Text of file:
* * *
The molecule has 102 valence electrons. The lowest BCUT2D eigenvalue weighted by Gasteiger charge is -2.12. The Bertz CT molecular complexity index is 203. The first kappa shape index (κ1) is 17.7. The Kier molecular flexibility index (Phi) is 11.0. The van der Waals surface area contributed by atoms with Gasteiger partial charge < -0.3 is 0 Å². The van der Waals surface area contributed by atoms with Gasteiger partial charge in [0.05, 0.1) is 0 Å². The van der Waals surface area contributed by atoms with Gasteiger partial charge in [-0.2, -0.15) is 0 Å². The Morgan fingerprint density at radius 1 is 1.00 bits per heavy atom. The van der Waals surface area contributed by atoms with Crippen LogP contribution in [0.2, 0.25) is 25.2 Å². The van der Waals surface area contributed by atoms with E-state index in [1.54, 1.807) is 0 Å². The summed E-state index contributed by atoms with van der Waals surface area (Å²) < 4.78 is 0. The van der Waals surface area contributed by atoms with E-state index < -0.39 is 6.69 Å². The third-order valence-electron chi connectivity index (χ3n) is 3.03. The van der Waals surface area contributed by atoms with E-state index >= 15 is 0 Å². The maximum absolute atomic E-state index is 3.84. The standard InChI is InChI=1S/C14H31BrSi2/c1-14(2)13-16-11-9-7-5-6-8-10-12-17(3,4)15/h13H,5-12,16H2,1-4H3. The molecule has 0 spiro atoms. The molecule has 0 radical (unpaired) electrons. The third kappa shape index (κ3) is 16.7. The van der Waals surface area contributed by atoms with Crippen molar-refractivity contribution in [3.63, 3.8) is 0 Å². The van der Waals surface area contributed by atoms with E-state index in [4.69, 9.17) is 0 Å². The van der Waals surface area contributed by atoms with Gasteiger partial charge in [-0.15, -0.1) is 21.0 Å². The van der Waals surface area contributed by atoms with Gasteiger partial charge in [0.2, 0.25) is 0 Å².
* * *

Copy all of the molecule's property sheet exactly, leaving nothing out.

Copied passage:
The molecule has 102 valence electrons. The lowest BCUT2D eigenvalue weighted by Gasteiger charge is -2.12. The Bertz CT molecular complexity index is 203. The first kappa shape index (κ1) is 17.7. The Kier molecular flexibility index (Phi) is 11.0. The van der Waals surface area contributed by atoms with Gasteiger partial charge < -0.3 is 0 Å². The van der Waals surface area contributed by atoms with Gasteiger partial charge in [0.05, 0.1) is 0 Å². The van der Waals surface area contributed by atoms with Gasteiger partial charge in [-0.2, -0.15) is 0 Å². The Morgan fingerprint density at radius 1 is 1.00 bits per heavy atom. The van der Waals surface area contributed by atoms with Crippen LogP contribution in [0.2, 0.25) is 25.2 Å². The van der Waals surface area contributed by atoms with E-state index in [1.54, 1.807) is 0 Å². The summed E-state index contributed by atoms with van der Waals surface area (Å²) < 4.78 is 0. The van der Waals surface area contributed by atoms with E-state index < -0.39 is 6.69 Å². The third-order valence-electron chi connectivity index (χ3n) is 3.03. The van der Waals surface area contributed by atoms with E-state index >= 15 is 0 Å². The maximum absolute atomic E-state index is 3.84. The standard InChI is InChI=1S/C14H31BrSi2/c1-14(2)13-16-11-9-7-5-6-8-10-12-17(3,4)15/h13H,5-12,16H2,1-4H3. The molecule has 0 spiro atoms. The molecule has 0 radical (unpaired) electrons. The third kappa shape index (κ3) is 16.7. The van der Waals surface area contributed by atoms with Crippen molar-refractivity contribution in [3.63, 3.8) is 0 Å². The van der Waals surface area contributed by atoms with E-state index in [4.69, 9.17) is 0 Å². The van der Waals surface area contributed by atoms with Gasteiger partial charge in [-0.15, -0.1) is 21.0 Å². The van der Waals surface area contributed by atoms with Gasteiger partial charge in [0.2, 0.25) is 0 Å².